Will 996 Values Increase?
Our objective in this section is not to give you a sales pitch or develop an argument to increase the market value of the 996. Instead this section is intended to increase awareness of the 996 true value as a great 911.
Until the aftermarket developed a cure for the intermediate shaft bearing and rear main seal problems, the question of 996s values increasing could not be answered with any confidence. However, now that there are maintenance and permanent non-maintenance upgrade options for the IMSB and RMS, they are no longer a factor in devaluing the 996. And if you're one of the many 996 owners you already know the great value of this 911. You can drive your 996 everyday and head to work, groceries, pick up the kids, Home Depot, with assurance that it will start at every event, and when the climate gets warm turn on "genuinely" cold air-conditioning. In case of an accident, there are multiple air-bags within a body structure that followed safety requirements to protect its occupants. And when needed, the performance is available and by design supersedes its predecessors.
Compared to previous 911s, the 996 has been a victim of continuous exaggerated and unwarranted criticism. The internet forums, persistent misinformation, and a pernicious class action lawsuit had placed the 996 on a directionless trajectory. This has overwhelmingly and singularly overshadowed the true value of the 996 from revealing itself. Any and all merits the 996 had regarding driving dynamics, performance, reliability, and quality were ignored due to the IMSB and front end similarity to the Boxster, and water-cooled engine.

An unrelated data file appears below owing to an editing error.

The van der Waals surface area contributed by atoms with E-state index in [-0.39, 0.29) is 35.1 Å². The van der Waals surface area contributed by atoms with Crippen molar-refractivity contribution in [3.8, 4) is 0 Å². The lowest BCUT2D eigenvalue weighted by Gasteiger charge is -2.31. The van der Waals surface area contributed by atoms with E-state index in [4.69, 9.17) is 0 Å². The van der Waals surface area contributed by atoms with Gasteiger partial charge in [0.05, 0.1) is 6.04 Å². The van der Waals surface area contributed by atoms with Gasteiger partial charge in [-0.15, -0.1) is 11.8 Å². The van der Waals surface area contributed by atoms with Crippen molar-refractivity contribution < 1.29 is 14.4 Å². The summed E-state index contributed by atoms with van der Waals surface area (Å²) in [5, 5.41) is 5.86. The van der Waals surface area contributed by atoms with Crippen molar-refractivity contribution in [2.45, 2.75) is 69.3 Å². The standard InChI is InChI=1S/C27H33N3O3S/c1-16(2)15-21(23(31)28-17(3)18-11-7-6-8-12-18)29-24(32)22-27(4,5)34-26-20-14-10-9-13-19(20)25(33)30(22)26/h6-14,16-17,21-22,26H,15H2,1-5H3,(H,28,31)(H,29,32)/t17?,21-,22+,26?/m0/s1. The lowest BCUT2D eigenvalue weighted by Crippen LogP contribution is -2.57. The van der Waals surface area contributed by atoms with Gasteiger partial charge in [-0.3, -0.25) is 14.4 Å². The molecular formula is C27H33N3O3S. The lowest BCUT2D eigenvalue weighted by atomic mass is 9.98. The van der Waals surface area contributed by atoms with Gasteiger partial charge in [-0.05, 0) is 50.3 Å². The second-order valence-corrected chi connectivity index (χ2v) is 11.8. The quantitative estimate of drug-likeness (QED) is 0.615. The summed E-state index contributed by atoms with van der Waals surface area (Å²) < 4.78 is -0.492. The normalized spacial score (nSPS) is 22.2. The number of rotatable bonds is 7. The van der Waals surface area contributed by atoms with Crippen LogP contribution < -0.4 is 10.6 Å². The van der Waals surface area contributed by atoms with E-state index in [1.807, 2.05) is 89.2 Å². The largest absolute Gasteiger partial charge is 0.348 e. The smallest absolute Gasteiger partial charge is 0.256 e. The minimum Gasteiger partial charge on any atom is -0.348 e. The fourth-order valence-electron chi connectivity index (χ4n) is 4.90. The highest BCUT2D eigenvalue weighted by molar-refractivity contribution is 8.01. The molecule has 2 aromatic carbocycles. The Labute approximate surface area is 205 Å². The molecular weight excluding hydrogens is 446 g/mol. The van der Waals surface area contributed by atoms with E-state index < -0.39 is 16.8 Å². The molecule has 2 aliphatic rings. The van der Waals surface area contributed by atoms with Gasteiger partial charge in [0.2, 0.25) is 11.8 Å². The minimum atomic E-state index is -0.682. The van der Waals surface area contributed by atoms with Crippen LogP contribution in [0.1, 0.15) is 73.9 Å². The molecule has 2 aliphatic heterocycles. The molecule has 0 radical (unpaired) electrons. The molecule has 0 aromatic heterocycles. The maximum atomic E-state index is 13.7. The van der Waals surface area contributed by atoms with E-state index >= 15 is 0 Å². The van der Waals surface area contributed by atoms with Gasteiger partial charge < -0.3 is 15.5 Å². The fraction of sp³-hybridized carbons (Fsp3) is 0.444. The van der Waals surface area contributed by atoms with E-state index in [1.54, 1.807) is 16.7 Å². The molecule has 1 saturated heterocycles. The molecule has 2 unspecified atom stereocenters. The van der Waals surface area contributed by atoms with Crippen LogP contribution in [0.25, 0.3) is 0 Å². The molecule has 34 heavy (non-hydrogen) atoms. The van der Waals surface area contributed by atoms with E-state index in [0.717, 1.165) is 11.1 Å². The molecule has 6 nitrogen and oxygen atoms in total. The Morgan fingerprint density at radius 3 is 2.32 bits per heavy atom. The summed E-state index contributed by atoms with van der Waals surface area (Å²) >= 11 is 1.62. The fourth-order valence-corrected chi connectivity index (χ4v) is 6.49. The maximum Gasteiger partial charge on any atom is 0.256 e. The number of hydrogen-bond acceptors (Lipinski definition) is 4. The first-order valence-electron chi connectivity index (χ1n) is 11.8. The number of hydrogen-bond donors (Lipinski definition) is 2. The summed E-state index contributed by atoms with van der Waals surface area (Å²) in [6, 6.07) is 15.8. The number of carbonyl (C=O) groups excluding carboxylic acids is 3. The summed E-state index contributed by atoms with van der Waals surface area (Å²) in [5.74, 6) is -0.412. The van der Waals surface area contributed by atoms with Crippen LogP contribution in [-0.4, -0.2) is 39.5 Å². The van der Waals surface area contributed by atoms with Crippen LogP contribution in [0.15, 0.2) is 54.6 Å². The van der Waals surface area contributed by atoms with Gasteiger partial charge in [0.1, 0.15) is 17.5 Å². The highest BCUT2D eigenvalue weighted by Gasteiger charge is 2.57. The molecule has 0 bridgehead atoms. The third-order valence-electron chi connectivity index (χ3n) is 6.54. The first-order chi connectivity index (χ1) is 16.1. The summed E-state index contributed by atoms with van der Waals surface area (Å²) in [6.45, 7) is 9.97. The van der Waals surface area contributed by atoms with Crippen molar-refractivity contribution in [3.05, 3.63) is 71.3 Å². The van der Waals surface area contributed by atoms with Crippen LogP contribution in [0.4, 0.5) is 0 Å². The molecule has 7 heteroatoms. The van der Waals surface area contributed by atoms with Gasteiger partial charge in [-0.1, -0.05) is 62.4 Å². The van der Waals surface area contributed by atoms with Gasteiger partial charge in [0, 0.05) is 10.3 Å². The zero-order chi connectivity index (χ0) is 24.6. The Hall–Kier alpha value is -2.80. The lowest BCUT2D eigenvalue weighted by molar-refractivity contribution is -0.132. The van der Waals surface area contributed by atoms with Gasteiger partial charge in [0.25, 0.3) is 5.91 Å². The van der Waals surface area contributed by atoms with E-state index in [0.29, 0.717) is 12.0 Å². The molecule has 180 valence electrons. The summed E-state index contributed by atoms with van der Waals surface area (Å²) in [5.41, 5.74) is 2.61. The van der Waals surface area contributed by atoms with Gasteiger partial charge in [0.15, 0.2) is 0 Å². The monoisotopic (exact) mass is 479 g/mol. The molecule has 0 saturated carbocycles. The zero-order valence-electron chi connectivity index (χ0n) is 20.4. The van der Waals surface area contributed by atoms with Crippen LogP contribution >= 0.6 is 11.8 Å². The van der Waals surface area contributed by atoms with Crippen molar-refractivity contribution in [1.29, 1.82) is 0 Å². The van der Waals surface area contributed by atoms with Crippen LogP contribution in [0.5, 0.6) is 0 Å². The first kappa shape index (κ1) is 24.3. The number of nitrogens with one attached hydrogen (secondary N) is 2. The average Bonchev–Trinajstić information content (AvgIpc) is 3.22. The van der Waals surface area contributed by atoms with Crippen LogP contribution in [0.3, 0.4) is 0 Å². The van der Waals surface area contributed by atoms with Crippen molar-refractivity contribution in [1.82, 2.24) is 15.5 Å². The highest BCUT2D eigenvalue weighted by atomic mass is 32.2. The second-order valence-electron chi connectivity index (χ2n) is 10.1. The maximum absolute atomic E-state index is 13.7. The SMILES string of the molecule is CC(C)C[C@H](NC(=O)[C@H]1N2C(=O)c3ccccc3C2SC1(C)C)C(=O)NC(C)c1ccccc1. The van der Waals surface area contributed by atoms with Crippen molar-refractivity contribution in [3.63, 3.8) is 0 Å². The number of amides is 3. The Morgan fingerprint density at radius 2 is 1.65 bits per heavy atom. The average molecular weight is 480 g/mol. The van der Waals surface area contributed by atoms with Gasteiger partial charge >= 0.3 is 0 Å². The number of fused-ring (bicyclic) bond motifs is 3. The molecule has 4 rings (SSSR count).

For 2017, experts have advised us that 996 values have finally bottomed out. Partly because the word is spreading about the aftermarket cure (as in "permanent" fixes) for the IMSB, the RMS and other series-specific niggles. In fact, 996s have already begun to rise in value; leading the charge are the 996.2 Carrera 4s with their turbo bodies and four-wheel drive. Excellence, Panorama and other Porsche-related magazines and websites are finally featuring 996s on their pages (and not just purple cabriolets with paintings of Andy Worhol on the doors unicorns). There will continue to be detractors. For example, the 964s and 914s have been highly criticized in print with comments from journalists stating that these cars would never go up in value. And for a number of years, 914-4s were commonly traded for $5-8000 and 964s for under $20K, like our beloved 996, but times have changed for those models, as well as the 912s and 74-77 911s. We expect to see a new round of articles stating that the 996 will never go up in value and the journalists will authoritatively blame it on headlight designs, water-cooled engines, the IMSB and the RMS reliabilities. Similar to the criticisms of the Volkswagen derived 914s, and plastic-clad body of the 964 or large bumper 911s.
Air-cooled values have gone through the roof, consequent insurance costs are higher, the fragile nature and expensive upkeep of the older 911s can be a deterrent to ownership. In contrast the modern amenities and excellent driving dynamics found in the 996 are pointing potential buyers to this great car.
In 2017 reality has begun to catch up with and surpass perception. Even though there have not been spikes in prices, you can find videos discussing the true value of these cars. Even PCA has begun to spotlight the 996s along with other reviews of this great car (see below). What's most telling about these videos is that the IMSB is hardly mentioned as a PROBLEM in these cars. In the meantime great values (steals!) are still available in the marketplace.
The moral of this story is that the 911 has been unfairly picked on for the type of design and engineering “flaws” that have existed since early 911s have been around. Like the flaws found in pre-996 911s time heals all wounds and the two major flaws known as the IMSB and the RMS are now entering permanent upgraded status and will soon be a part of its unique-series history rather than its continuing problem.